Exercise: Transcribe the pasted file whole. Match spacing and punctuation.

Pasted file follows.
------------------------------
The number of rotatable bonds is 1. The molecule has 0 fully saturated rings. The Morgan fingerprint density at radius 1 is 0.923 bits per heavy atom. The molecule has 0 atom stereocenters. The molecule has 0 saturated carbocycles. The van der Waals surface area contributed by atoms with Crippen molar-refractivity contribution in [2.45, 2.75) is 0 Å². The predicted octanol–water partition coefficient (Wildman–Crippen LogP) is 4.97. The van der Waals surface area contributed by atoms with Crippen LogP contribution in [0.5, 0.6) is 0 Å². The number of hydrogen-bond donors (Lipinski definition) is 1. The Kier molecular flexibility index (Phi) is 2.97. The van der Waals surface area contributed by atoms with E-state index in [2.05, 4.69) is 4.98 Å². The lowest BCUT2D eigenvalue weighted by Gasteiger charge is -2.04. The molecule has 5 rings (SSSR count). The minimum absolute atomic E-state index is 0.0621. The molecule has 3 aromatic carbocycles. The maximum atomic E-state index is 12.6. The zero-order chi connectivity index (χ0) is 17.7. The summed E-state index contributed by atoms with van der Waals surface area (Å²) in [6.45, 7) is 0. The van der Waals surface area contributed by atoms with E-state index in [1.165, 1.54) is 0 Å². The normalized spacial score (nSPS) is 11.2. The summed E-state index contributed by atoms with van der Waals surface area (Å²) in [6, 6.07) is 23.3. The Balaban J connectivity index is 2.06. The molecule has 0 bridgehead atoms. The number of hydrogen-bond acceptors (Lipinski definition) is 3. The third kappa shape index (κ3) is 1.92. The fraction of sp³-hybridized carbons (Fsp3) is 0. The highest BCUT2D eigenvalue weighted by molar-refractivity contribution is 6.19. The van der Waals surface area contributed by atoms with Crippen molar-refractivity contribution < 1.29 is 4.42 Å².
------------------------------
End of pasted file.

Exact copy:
The number of rotatable bonds is 1. The molecule has 0 fully saturated rings. The Morgan fingerprint density at radius 1 is 0.923 bits per heavy atom. The molecule has 0 atom stereocenters. The molecule has 0 saturated carbocycles. The van der Waals surface area contributed by atoms with Crippen molar-refractivity contribution in [2.45, 2.75) is 0 Å². The predicted octanol–water partition coefficient (Wildman–Crippen LogP) is 4.97. The van der Waals surface area contributed by atoms with Crippen LogP contribution in [0.5, 0.6) is 0 Å². The number of hydrogen-bond donors (Lipinski definition) is 1. The Kier molecular flexibility index (Phi) is 2.97. The van der Waals surface area contributed by atoms with E-state index in [2.05, 4.69) is 4.98 Å². The lowest BCUT2D eigenvalue weighted by Gasteiger charge is -2.04. The molecule has 5 rings (SSSR count). The minimum absolute atomic E-state index is 0.0621. The molecule has 3 aromatic carbocycles. The maximum atomic E-state index is 12.6. The zero-order chi connectivity index (χ0) is 17.7. The summed E-state index contributed by atoms with van der Waals surface area (Å²) in [6.45, 7) is 0. The van der Waals surface area contributed by atoms with E-state index in [1.165, 1.54) is 0 Å². The normalized spacial score (nSPS) is 11.2. The summed E-state index contributed by atoms with van der Waals surface area (Å²) in [6, 6.07) is 23.3. The Balaban J connectivity index is 2.06. The molecule has 0 bridgehead atoms. The number of hydrogen-bond acceptors (Lipinski definition) is 3. The third kappa shape index (κ3) is 1.92. The fraction of sp³-hybridized carbons (Fsp3) is 0. The highest BCUT2D eigenvalue weighted by molar-refractivity contribution is 6.19. The van der Waals surface area contributed by atoms with Crippen molar-refractivity contribution < 1.29 is 4.42 Å².